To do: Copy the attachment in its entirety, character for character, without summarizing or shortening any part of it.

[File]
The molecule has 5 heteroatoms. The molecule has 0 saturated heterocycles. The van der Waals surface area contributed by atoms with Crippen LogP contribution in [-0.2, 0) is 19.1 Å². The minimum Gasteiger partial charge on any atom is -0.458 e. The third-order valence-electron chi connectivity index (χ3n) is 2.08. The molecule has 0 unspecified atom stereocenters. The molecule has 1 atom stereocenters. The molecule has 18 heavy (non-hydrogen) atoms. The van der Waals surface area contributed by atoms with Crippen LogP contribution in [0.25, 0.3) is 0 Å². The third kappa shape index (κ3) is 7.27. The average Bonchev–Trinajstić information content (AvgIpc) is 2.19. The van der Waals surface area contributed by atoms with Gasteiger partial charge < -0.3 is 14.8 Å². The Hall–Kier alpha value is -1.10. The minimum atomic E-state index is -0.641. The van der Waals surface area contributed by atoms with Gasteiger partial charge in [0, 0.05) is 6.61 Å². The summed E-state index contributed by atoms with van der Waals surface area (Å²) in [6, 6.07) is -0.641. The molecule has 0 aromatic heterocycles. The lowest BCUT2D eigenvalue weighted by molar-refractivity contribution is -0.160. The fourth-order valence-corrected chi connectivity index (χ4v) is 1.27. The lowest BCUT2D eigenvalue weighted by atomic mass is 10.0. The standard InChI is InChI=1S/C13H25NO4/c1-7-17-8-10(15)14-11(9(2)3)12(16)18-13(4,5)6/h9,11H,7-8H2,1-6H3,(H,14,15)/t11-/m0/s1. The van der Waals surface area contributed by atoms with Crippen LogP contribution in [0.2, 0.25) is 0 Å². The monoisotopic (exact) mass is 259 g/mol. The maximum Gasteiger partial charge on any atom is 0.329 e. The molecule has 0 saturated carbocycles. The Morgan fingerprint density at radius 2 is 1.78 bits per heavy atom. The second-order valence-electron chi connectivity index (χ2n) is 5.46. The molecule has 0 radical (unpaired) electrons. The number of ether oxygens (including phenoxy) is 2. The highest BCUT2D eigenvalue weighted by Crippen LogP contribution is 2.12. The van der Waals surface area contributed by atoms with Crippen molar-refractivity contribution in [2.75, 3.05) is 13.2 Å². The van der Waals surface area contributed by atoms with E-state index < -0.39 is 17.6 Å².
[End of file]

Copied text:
The molecule has 5 heteroatoms. The molecule has 0 saturated heterocycles. The van der Waals surface area contributed by atoms with Crippen LogP contribution in [-0.2, 0) is 19.1 Å². The minimum Gasteiger partial charge on any atom is -0.458 e. The third-order valence-electron chi connectivity index (χ3n) is 2.08. The molecule has 0 unspecified atom stereocenters. The molecule has 1 atom stereocenters. The molecule has 18 heavy (non-hydrogen) atoms. The van der Waals surface area contributed by atoms with Crippen LogP contribution in [0.25, 0.3) is 0 Å². The third kappa shape index (κ3) is 7.27. The average Bonchev–Trinajstić information content (AvgIpc) is 2.19. The van der Waals surface area contributed by atoms with Gasteiger partial charge < -0.3 is 14.8 Å². The Hall–Kier alpha value is -1.10. The minimum atomic E-state index is -0.641. The van der Waals surface area contributed by atoms with Gasteiger partial charge in [0, 0.05) is 6.61 Å². The summed E-state index contributed by atoms with van der Waals surface area (Å²) in [6, 6.07) is -0.641. The molecule has 0 aromatic heterocycles. The lowest BCUT2D eigenvalue weighted by molar-refractivity contribution is -0.160. The fourth-order valence-corrected chi connectivity index (χ4v) is 1.27. The lowest BCUT2D eigenvalue weighted by atomic mass is 10.0. The standard InChI is InChI=1S/C13H25NO4/c1-7-17-8-10(15)14-11(9(2)3)12(16)18-13(4,5)6/h9,11H,7-8H2,1-6H3,(H,14,15)/t11-/m0/s1. The van der Waals surface area contributed by atoms with Crippen LogP contribution in [0.2, 0.25) is 0 Å². The monoisotopic (exact) mass is 259 g/mol. The maximum Gasteiger partial charge on any atom is 0.329 e. The molecule has 0 saturated carbocycles. The Morgan fingerprint density at radius 2 is 1.78 bits per heavy atom. The second-order valence-electron chi connectivity index (χ2n) is 5.46. The molecule has 0 radical (unpaired) electrons. The number of ether oxygens (including phenoxy) is 2. The highest BCUT2D eigenvalue weighted by Crippen LogP contribution is 2.12. The van der Waals surface area contributed by atoms with Crippen molar-refractivity contribution in [2.75, 3.05) is 13.2 Å². The van der Waals surface area contributed by atoms with E-state index < -0.39 is 17.6 Å².